Recently one of my sellers wanted to terminate the purchase contract on his house because the buyer asked him to perform repairs he didn’t want to do.

We sent the buyer a unilateral termination notice, and very soon after that I received a call from the buyer’s attorney. The attorney said we weren’t able to terminate the contract.

This didn’t make any sense to me or my sellers, so we contacted several attorneys to get some advice. All of the attorneys said my seller was unable to terminate the contract.

In a nutshell, paragraph 8 of the South Carolina real estate contract says that during the inspection period the buyer may complete inspections and ask the seller to complete repairs. At that time, the seller may choose to do the repairs, or choose not to do the repairs. In response, the buyer may do one of three things: Choose to accept the property as-is, negotiate for money to complete the repairs, or terminate the contract.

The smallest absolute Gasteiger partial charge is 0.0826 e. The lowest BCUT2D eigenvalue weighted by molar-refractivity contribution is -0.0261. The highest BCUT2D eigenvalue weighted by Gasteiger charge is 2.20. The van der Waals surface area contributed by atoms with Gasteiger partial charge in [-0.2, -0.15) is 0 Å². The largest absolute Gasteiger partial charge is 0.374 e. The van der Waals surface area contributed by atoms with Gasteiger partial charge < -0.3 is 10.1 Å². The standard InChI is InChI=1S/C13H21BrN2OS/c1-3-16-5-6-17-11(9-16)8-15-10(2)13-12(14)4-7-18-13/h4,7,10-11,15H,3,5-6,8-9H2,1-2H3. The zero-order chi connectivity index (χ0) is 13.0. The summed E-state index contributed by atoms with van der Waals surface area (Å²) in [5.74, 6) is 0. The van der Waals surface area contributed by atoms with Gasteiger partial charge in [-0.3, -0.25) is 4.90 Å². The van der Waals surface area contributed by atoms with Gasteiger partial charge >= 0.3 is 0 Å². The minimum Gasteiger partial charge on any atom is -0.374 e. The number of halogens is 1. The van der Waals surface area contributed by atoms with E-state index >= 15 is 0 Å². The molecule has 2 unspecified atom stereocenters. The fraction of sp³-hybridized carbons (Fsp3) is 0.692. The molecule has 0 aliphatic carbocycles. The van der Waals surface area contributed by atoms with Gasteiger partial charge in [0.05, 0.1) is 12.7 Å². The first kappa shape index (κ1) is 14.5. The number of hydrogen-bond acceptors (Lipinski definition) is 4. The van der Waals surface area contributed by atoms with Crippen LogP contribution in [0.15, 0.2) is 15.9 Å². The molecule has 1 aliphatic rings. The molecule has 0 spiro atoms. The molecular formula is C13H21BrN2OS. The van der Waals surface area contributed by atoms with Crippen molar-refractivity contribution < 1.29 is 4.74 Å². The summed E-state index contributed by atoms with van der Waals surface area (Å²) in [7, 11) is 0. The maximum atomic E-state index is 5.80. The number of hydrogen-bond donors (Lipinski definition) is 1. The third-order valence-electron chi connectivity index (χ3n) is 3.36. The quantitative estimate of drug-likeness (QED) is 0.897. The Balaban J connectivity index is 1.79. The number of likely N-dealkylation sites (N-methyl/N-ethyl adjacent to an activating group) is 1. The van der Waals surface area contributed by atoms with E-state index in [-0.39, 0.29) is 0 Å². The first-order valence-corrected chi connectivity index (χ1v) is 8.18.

It does not say the seller may choose not to do the repairs and terminate the contract.

This is very interesting, as I think most buyers, sellers, and real estate agents believe that every contingency in the contract is an opportunity for the deal to fall through – meaning either side can walk away if that particular contingency turns out to be unsatisfactory for either party.

Click here to read about a situation where the seller had the power to keep the contract going.

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